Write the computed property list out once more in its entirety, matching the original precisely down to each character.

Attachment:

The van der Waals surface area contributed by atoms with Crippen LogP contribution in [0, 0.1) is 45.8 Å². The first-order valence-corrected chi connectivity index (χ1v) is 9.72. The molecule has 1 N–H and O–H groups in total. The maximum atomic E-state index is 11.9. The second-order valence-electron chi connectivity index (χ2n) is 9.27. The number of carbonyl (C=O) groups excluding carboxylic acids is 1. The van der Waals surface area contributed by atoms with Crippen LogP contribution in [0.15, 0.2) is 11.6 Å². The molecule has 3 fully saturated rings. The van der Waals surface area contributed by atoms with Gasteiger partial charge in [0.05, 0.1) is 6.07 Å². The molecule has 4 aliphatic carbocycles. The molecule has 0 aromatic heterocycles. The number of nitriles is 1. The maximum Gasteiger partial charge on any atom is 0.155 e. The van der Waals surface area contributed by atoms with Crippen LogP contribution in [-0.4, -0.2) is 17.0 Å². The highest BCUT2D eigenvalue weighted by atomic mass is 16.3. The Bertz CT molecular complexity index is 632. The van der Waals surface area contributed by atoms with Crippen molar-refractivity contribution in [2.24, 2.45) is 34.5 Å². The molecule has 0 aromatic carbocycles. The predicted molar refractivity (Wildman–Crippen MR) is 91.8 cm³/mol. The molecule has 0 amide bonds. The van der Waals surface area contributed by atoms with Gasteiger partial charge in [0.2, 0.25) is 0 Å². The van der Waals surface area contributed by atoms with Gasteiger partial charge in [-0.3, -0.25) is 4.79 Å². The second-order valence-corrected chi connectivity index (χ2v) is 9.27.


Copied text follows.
The van der Waals surface area contributed by atoms with Crippen LogP contribution in [0, 0.1) is 45.8 Å². The first-order valence-corrected chi connectivity index (χ1v) is 9.72. The molecule has 1 N–H and O–H groups in total. The maximum atomic E-state index is 11.9. The second-order valence-electron chi connectivity index (χ2n) is 9.27. The number of carbonyl (C=O) groups excluding carboxylic acids is 1. The van der Waals surface area contributed by atoms with Crippen LogP contribution in [0.15, 0.2) is 11.6 Å². The molecule has 3 fully saturated rings. The van der Waals surface area contributed by atoms with Gasteiger partial charge in [0.05, 0.1) is 6.07 Å². The molecule has 4 aliphatic carbocycles. The molecule has 0 aromatic heterocycles. The number of nitriles is 1. The maximum Gasteiger partial charge on any atom is 0.155 e. The van der Waals surface area contributed by atoms with Crippen LogP contribution in [-0.4, -0.2) is 17.0 Å². The highest BCUT2D eigenvalue weighted by atomic mass is 16.3. The Bertz CT molecular complexity index is 632. The van der Waals surface area contributed by atoms with Crippen molar-refractivity contribution in [2.24, 2.45) is 34.5 Å². The molecule has 0 aromatic carbocycles. The predicted molar refractivity (Wildman–Crippen MR) is 91.8 cm³/mol. The molecule has 0 amide bonds. The van der Waals surface area contributed by atoms with Gasteiger partial charge in [0.2, 0.25) is 0 Å². The van der Waals surface area contributed by atoms with Gasteiger partial charge in [-0.3, -0.25) is 4.79 Å². The second-order valence-corrected chi connectivity index (χ2v) is 9.27.